If you have spent enough time conversing with French people, you may have heard of the deuxième degré.
The ‘second degree’ is often described as the final stage of fluency, which can only be understood after hundreds of hours of conversation in the language.
It can be compared to a form of sarcasm or irony and forms a large part of conversations among native speakers.
In French humour, le premier degré describes what is literal and should be taken at face value, while deuxième degré involves subtle sarcasm or irony.
It is not that different from the English form of sarcasm, however when your language skills are limited, it can be difficult to establish what is a joke and what is not.
It is often used if people want to get something across in a subtle way, in a technique called faire passer un message.
The second degree is frequently the source of cultural differences between French people and native English-speakers.
If you are confused by something you think could have another meaning, you can simply ask: ‘C’est du second degré?’.
There are three parts to the deuxième degré: irony, humour and insults.
Irony used to downplay something
In the second degree, irony will often be used to downplay something.
One example is responding with pas terrible to some good news. While you may think this simply means ‘not bad’, in actual fact it is often used to express something that was really great or better than expected.
It is used in the same way as an English speaker might reply ‘not bad’ ironically in response to someone telling you some really positive news, such as they were accepted to a top university or received a promotion at work.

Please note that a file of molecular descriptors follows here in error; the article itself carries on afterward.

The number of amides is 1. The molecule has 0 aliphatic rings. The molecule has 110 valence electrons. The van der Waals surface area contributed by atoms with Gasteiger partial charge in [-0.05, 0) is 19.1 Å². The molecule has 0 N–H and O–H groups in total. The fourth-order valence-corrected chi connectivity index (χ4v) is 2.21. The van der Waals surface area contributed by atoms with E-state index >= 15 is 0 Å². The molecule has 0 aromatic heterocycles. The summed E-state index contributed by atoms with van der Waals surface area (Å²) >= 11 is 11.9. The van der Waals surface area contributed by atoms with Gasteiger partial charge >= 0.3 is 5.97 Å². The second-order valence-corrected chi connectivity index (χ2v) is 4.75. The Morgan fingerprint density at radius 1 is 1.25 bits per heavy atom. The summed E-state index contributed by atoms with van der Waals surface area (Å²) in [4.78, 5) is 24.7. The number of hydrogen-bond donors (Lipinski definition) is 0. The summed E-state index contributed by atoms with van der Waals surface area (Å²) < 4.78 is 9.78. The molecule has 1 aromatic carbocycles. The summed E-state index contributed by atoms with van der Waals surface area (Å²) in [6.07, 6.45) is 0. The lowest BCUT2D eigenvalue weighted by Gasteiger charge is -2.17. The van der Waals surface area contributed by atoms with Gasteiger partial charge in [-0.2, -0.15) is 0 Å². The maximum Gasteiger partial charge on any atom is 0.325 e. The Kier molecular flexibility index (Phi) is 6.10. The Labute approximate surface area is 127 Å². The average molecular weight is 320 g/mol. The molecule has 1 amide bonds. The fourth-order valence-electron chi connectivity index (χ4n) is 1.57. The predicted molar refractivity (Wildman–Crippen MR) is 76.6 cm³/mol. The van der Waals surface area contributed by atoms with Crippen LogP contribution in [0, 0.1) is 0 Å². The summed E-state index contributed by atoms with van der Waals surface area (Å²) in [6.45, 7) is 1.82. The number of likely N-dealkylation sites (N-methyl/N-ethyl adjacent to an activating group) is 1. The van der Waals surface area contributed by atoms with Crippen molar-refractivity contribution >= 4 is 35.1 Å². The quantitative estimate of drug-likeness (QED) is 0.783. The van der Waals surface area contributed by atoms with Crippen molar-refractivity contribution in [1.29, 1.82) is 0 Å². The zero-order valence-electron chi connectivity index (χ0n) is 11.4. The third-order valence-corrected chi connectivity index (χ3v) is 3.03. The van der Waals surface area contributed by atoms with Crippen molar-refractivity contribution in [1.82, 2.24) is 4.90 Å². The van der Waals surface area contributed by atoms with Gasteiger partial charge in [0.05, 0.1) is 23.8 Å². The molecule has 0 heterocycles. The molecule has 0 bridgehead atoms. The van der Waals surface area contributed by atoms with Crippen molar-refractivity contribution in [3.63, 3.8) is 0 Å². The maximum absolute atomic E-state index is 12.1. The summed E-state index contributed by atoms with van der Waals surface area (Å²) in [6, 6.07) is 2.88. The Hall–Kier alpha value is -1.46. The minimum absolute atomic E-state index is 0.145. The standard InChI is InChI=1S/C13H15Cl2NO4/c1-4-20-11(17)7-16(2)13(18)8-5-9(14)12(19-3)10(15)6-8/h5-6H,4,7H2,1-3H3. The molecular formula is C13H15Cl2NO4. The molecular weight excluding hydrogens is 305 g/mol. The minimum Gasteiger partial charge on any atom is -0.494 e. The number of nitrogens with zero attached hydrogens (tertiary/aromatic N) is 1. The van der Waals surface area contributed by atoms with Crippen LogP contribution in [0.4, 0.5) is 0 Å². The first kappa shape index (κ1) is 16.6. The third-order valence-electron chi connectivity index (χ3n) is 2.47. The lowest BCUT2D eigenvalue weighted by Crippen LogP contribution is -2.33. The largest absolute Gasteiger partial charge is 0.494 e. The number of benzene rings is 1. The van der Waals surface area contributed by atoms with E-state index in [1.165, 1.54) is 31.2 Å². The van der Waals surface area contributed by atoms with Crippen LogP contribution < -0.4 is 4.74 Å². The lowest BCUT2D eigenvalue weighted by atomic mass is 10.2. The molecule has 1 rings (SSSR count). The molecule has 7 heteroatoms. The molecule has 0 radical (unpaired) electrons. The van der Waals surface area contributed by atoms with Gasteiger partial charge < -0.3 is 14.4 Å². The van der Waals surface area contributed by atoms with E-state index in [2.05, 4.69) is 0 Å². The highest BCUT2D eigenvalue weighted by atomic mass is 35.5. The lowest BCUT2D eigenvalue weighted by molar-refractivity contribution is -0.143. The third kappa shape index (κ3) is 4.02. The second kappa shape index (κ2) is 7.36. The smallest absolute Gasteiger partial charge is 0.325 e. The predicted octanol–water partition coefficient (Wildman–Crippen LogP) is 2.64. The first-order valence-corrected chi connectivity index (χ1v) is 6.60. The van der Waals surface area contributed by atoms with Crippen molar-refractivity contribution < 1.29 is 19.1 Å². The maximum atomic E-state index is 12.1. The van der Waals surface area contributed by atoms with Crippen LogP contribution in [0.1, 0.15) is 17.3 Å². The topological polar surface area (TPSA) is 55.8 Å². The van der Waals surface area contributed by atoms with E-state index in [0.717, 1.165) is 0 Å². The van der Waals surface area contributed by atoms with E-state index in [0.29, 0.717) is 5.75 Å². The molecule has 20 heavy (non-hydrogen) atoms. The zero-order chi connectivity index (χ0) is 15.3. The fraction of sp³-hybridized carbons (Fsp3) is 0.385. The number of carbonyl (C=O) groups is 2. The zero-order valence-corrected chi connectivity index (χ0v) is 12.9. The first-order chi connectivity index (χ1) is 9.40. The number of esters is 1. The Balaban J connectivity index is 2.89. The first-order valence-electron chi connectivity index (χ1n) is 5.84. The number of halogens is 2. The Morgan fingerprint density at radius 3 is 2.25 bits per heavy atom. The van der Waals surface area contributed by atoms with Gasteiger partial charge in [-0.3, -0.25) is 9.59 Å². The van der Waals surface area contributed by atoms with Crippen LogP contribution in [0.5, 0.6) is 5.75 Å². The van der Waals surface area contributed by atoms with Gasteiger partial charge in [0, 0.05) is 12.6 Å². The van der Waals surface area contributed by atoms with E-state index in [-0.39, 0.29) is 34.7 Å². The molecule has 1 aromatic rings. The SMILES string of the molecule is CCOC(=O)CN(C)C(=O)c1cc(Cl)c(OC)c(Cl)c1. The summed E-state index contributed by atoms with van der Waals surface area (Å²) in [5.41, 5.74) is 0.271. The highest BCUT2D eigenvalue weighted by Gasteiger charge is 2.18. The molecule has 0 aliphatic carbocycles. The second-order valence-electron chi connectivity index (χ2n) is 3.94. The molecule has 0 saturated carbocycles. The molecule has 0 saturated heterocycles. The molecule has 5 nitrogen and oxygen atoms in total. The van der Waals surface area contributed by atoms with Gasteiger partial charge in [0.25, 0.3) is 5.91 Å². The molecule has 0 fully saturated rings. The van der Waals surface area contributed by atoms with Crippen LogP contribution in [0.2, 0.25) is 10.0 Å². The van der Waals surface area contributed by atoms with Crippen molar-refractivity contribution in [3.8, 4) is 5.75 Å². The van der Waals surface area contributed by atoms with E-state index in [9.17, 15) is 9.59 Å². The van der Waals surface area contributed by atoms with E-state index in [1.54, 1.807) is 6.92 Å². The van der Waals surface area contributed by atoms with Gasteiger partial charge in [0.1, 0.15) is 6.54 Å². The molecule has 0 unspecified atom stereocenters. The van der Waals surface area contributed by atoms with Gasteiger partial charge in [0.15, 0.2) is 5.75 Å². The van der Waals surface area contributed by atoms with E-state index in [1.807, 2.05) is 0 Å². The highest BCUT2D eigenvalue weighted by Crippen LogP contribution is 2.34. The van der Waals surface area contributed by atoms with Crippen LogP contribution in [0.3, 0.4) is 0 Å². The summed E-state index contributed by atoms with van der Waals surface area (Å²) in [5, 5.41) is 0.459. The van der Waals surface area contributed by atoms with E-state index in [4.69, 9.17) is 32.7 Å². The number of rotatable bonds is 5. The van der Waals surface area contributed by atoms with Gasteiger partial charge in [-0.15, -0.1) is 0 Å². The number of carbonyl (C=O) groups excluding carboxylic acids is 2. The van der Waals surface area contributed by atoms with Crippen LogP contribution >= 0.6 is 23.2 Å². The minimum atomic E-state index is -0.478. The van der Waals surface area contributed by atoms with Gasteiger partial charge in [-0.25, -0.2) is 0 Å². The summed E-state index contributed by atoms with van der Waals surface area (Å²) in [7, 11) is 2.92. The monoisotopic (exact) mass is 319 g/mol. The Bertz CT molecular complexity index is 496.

In the past, terrible could be interpreted as ‘fantastic’ or ‘terrific’, so it is likely this phrase has stemmed from here. This meaning of terrible is much less common nowadays, however, and it is likely people are just being ironic when they say it.
Humour in the deuxième degré can come across as dark, which is why it is extra important not to take it at face value.
Often there will be jokes that we in English may not make and that therefore do not necessarily land well with Anglophone audiences, especially if related to topics that are taboo to talk about.
This is something to look out for in particular in French films and TV series, as it cannot be translated.
Alongside the gallows humour commonly found in the second degree, there is also a difference in how jokes are set up in French.
Whereas a lot of Anglophone humour is observational (and would fall under le premier degré), wordplay is common in French jokes (and can completely change the meanings of entire phrases), and can be difficult to pick up on unless you have real mastery of the language.
Often, the deuxième degré will be used to say the opposite of what the speaker actually means, just as happens in English.
This means that often language learners can take offence at something someone has said, which came across as mean but is actually just a joke.
As a simple example, if a friend was going on a night out, instead of telling them how nice they looked, you may say something like Je vois que t’as mis vraiment aucun effort (‘I see that you’ve made no effort’).
This is an example of the second degree – the speaker in this case is saying the opposite of what they mean.
If you are not used to it it may come across as harsh when in fact there is no malice intended.